Scott and I ran inside the stadium for the first time this season. The Minnesota Distance Running Association no longer manages it so it was a little more expensive and lot more fiddly–purchasing tickets, taking 2 separate elevators. I strongly dislike elevators. Maybe because of the change or the increase in price, there weren’t that many people there. We had a nice run. Not sure how many times I’ll do it this season but it’s always cool to get to run inside the stadium, especially in the evening. Not much I remember about the run except the music: every song sounded like Selena Gomez…excerpt the brief respite when they played Lizzo.

December
David Baker

Instead, there is an hour, a moment,
a slight fading of the light like a loss of power

in the neighborhood. Then it’s dark. You can’t see
the trees any more, the old snow, the dog that barks

from the door of his shed because it’s night now
and time to be fed. Is he huddled now, over his paws?

—And one Canada goose so low in passing
above the barn you still hear the shadow.

This weekend I heard a lot of geese over head. Too high in the sky to hear their shadows passing, but I did hear their honks. Such beautiful, haunting sounds! This season, my favorite. I really like this poem and what it captures. and how it de-privileges vision–hearing the dog bark, the shadow of the goose, feeling (when unable to see) the tree, the old snow.

april 1/2.1 MILES

60 degrees
ywca track

A quick run on the indoor track. Cold outside. Most likely wet, slushy snow tomorrow and the day after that. Where is spring? Read a headline from the MPR weather guy–Will we skip spring and go straight to summer? Nooooooo!!!

The track was crowded with an irritating walker who stubbornly refused to follow the rules (that were painted on the track) and walked in the center lane, making it difficult to pass on either side.

 

feb 16/2 MILES

ywca track
65 degrees

Ran a quick 2 miles at the track. People I saw at the y:

A woman, about my build, my hair color, my age, wearing an orange tank top similar to one that I wear. Scott almost called out to her, thinking she was me.

A short runner in a bright blue shirt, running much faster than me but only running a lap. Is it wrong that I felt some satisfaction when I passed them, still running, while they were walking?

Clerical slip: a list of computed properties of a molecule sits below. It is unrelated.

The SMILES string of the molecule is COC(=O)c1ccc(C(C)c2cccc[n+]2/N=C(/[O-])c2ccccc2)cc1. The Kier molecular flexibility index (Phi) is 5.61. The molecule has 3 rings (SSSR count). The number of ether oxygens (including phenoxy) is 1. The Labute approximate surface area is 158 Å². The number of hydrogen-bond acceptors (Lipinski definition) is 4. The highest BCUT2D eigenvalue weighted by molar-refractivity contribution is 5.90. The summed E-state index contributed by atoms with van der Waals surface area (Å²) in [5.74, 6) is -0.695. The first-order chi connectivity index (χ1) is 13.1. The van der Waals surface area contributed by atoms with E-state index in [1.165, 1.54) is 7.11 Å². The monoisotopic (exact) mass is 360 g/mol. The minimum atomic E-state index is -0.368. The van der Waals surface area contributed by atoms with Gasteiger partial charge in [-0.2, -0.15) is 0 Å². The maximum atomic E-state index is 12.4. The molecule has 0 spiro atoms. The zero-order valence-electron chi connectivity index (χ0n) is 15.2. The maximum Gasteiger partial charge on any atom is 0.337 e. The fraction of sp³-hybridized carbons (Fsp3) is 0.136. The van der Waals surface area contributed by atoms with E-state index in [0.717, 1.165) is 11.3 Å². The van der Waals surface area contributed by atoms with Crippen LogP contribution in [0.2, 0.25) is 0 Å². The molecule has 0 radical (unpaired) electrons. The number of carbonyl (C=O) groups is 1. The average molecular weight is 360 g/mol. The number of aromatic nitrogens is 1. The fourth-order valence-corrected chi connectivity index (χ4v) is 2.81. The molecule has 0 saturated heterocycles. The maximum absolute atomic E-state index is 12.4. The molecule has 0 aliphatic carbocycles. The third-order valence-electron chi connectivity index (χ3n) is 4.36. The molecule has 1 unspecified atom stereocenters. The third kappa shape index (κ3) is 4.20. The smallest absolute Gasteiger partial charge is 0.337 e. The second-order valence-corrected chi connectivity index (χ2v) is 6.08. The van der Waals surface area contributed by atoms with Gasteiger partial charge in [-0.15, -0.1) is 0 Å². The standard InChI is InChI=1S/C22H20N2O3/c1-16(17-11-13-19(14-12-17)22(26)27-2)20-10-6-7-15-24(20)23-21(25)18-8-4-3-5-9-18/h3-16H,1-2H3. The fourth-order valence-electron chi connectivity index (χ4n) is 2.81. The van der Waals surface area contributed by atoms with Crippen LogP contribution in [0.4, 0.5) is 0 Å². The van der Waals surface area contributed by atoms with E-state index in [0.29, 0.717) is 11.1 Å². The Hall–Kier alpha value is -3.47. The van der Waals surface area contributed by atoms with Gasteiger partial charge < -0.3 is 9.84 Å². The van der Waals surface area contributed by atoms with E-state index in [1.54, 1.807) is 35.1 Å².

A couple I’ve seen for years, both at the y and on the Mississippi River Road near the lock and dam by the falls, running and jump roping and pulling sleds or lifting heavy weights. Today one of them was pushing a sled by the wall, while the other was doing some leg exercises, then they both walked around the track carrying huge weights above their heads. One time, last summer, I saw them jump roping! up a steep hill.

An impatient woman in the locker room who became even more impatient waiting for one of two pool lanes–the others were filled with older women in an aquablast class–to open up.

The track wasn’t too crowded. The run wasn’t that memorable. Oh–I thought I packed a pair of socks, but actually only packed one, so I ran without socks. No blisters…yet.

feb 6/3.1 MILES

65 degrees
ywca track

Ran inside at the track. More crowded than I expected for 2pm on a Tuesday. I guess you could call what I did a tempo run. A little faster but not too fast. I’m writing this the day after the run, so I don’t remember much. Not too many runners, many more walkers. Saw a walker who seemed to be limping wearing thick black socks. He made it around the track for a few laps before sitting down on a chair. Also passed a woman using a walker. Didn’t recognize anyone else that I’ve seen before. No one pulling a sled or crawling. Did see someone using the long ropes–the ones that you grab in your hands and shake, making them look almost like snakes slithering or a wave rushing away from you. What are those called? Looked them up–battle ropes.

feb 4/1.5 MILES

65 degrees
ywca track

Another Sunday run at the track. The guy who runs at a lean was there, running fast and running with his head tilted slightly to the right. Saw an older women–in her 70s? 80s?–running around the track, looking strong even as she was hunched forward. Also saw an older guy–I’d guess he was in the his 70s too–running. Earlier in the day, driving on the river road, saw the Daily Walker and thought about running outside instead of the track, but it was cold and I wanted to go to the hot tub with Scott, so I didn’t.

jan 30/1.8 MILES

65 degrees
ywca track
+ 1250 yard swim

Swam in the pool before running. Felt pretty good. I like swimming outside in the lake much better. The air is nicer and the swim is more interesting. Plus, less flip turns and less opportunity to stop. Once you start swimming across the lake, you have to keep going. Even so, this swim was fine. Ran almost 2 miles on the track after the swim. That felt good too. I’m definitely running faster than last year, but I wasn’t paying attention to my pace. Found myself trying to keep an even distance behind a runner ahead of me who was going at a fast (for me) pace. His right arm moved back and forth awkwardly with each step and his whole head leaned slightly to the right. Does he know this happens? I wonder how I look to others as I run? Scott told me I look a bit stiff–almost like a machine. Do either of my legs swing out awkwardly? Are my feet in line? My head straight? Someday, I’ll have to get some video of myself running.